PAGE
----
Planting Tips for the Late Winter and Early Spring Season

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Planting Tips for the Late Winter and Early Spring Season

Planting Tips for the Late Winter and Early Spring Season

What you need to know about planting native plant species in the late winter-early spring for BC’s South Coast climate.
Image by Pixabay

On February 26, the Wild Bird Trust of BC (WBT) hosted an online event on planting tips. Indigenous Plant Diva and Squamish ethnobotanist Cease Wyss, WBT Nursery consultant Erin Kendall, and Saanich Native Plants’ Owner-Operator Kristen Miskelly shared planting tips for native plant species under seasonal conditions.

Here, we present a summary of planting tips for the current late winter-early spring season for BC’s south coast climate. Watch the full presentation online for more information and discussion spanning all seasons.

Tips for planting native plant species during the late winter-early spring for BC’s south coast climate

  1. Cold weather isn’t terrible for native plants—in fact, they’re used to it. This presents a great opportunity for enthusiastic native plant gardeners to plant in cooler months when imported varieties may not be as receptive. Look to natural seeding times for most native plants (late Summer/early Fall) so seeds have a chance to germinate with the cold stratification that they would experience in the wild. Potted plants also do well being planted in Fall – and even through mild winters – so as the plant starts to transfer its energetic work to its roots, these have a chance to develop and establish in their new home.
  1. Gardeners can start planting potted plants in the soil any time now so the roots can adjust and begin to establish themselves in their new environment. The plants can be supported with a layer of mulch to protect them from frost, or be located in a sheltered spot on your balcony. The last frost of the season usually happens in the last 10 days of March for the Vancouver area/South Coast.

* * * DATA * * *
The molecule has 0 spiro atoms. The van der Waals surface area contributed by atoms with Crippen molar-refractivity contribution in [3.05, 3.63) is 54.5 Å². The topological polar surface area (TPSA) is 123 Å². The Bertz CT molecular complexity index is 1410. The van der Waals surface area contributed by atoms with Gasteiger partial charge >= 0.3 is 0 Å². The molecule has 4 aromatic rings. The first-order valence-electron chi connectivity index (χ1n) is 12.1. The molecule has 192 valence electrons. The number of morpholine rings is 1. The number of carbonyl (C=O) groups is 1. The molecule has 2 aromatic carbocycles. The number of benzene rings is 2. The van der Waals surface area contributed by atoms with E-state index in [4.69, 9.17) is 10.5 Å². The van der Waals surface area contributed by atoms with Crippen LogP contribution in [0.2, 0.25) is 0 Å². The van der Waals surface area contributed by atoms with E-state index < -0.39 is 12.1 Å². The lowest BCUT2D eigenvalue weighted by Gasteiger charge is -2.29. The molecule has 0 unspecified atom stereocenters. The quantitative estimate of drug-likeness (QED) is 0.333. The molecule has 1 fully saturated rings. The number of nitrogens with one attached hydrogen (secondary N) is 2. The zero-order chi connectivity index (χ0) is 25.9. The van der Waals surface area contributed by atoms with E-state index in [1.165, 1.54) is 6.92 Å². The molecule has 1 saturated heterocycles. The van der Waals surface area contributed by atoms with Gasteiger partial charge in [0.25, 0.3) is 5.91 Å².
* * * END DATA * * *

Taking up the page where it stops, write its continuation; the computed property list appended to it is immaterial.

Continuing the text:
Adding a blanket of mulch, such as alder leaves or maple leaves, and vegetative matter provides good nutrients for seedlings and protects plants from harm by frosts. Special tip: for growing Red huckleberry, include cedar shavings and cedar boughs.

  1. Native plants, though hardy to the specific conditions of this environment, still require essential nutrients and proper care. Plants need an appropriate soil type to their natural habitat, and sufficient water during establishment (but be careful to avoid over-watering). Seeds should be planted at the recommended depth and timing as advised on seed packets. Many of them want to be in the soil by Fall, but will still germinate if planted out in February/March at the coast, as with our Pollinator Mix and Self-heal seeds (Prunella vulgaris). A handful of them are happy being direct-sown after the last frost, including Farewell-to-Spring, Nodding onion, and Prairie coneflower (echinacea).
  2. Plants that flower early in the Spring drawing from underground storage, such as bulbs, experience a generous amount of growth during these early months. When possible, get these in the ground by the Fall as you would other bulb-forming plants. These include Camas, Chocolate Lily, and Nodding onions

Stay tuned every 3rd Saturday of the month for new episodes from our monthly series, “Let’s Get Gardening!”.

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